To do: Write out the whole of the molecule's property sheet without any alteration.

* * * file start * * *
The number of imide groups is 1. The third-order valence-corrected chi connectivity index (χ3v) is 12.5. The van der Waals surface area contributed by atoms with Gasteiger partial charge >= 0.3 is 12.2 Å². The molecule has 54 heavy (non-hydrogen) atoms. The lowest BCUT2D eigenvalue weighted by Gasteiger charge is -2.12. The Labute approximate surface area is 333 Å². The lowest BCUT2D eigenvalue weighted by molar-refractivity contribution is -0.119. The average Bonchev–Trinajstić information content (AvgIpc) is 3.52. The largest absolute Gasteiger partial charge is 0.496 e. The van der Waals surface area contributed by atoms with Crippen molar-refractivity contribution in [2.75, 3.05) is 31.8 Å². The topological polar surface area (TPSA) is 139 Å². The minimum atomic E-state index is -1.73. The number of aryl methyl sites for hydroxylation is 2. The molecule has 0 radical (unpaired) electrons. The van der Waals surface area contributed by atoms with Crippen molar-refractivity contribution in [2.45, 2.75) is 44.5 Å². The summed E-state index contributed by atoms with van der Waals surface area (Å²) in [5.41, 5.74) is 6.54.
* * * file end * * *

The number of imide groups is 1. The third-order valence-corrected chi connectivity index (χ3v) is 12.5. The van der Waals surface area contributed by atoms with Gasteiger partial charge >= 0.3 is 12.2 Å². The molecule has 54 heavy (non-hydrogen) atoms. The lowest BCUT2D eigenvalue weighted by Gasteiger charge is -2.12. The Labute approximate surface area is 333 Å². The lowest BCUT2D eigenvalue weighted by molar-refractivity contribution is -0.119. The average Bonchev–Trinajstić information content (AvgIpc) is 3.52. The largest absolute Gasteiger partial charge is 0.496 e. The van der Waals surface area contributed by atoms with Crippen molar-refractivity contribution in [2.75, 3.05) is 31.8 Å². The topological polar surface area (TPSA) is 139 Å². The minimum atomic E-state index is -1.73. The number of aryl methyl sites for hydroxylation is 2. The molecule has 0 radical (unpaired) electrons. The van der Waals surface area contributed by atoms with Crippen molar-refractivity contribution in [2.45, 2.75) is 44.5 Å². The summed E-state index contributed by atoms with van der Waals surface area (Å²) in [5.41, 5.74) is 6.54.